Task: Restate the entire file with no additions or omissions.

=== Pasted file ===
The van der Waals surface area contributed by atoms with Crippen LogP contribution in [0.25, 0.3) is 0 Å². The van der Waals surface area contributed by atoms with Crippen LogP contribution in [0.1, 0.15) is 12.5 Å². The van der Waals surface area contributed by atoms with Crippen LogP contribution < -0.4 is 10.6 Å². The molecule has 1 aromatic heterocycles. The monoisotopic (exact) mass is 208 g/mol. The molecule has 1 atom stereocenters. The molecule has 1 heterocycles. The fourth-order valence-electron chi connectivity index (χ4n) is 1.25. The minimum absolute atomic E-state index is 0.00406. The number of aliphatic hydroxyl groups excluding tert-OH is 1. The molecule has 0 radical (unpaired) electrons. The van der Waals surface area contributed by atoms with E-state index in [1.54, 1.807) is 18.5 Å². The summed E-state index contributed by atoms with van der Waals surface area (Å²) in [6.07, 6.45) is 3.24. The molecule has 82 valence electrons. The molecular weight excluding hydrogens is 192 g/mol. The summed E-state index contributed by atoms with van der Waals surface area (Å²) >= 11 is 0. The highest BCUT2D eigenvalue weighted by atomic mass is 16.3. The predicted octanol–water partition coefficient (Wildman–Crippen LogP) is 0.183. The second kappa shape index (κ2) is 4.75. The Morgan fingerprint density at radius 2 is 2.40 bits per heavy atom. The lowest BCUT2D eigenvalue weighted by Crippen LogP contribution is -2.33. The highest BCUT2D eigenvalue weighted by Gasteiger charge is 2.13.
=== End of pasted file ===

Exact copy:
The van der Waals surface area contributed by atoms with Crippen LogP contribution in [0.25, 0.3) is 0 Å². The van der Waals surface area contributed by atoms with Crippen LogP contribution in [0.1, 0.15) is 12.5 Å². The van der Waals surface area contributed by atoms with Crippen LogP contribution < -0.4 is 10.6 Å². The molecule has 1 aromatic heterocycles. The monoisotopic (exact) mass is 208 g/mol. The molecule has 1 atom stereocenters. The molecule has 1 heterocycles. The fourth-order valence-electron chi connectivity index (χ4n) is 1.25. The minimum absolute atomic E-state index is 0.00406. The number of aliphatic hydroxyl groups excluding tert-OH is 1. The molecule has 0 radical (unpaired) electrons. The van der Waals surface area contributed by atoms with E-state index in [1.54, 1.807) is 18.5 Å². The summed E-state index contributed by atoms with van der Waals surface area (Å²) in [6.07, 6.45) is 3.24. The molecule has 82 valence electrons. The molecular weight excluding hydrogens is 192 g/mol. The summed E-state index contributed by atoms with van der Waals surface area (Å²) >= 11 is 0. The highest BCUT2D eigenvalue weighted by atomic mass is 16.3. The predicted octanol–water partition coefficient (Wildman–Crippen LogP) is 0.183. The second kappa shape index (κ2) is 4.75. The Morgan fingerprint density at radius 2 is 2.40 bits per heavy atom. The lowest BCUT2D eigenvalue weighted by Crippen LogP contribution is -2.33. The highest BCUT2D eigenvalue weighted by Gasteiger charge is 2.13.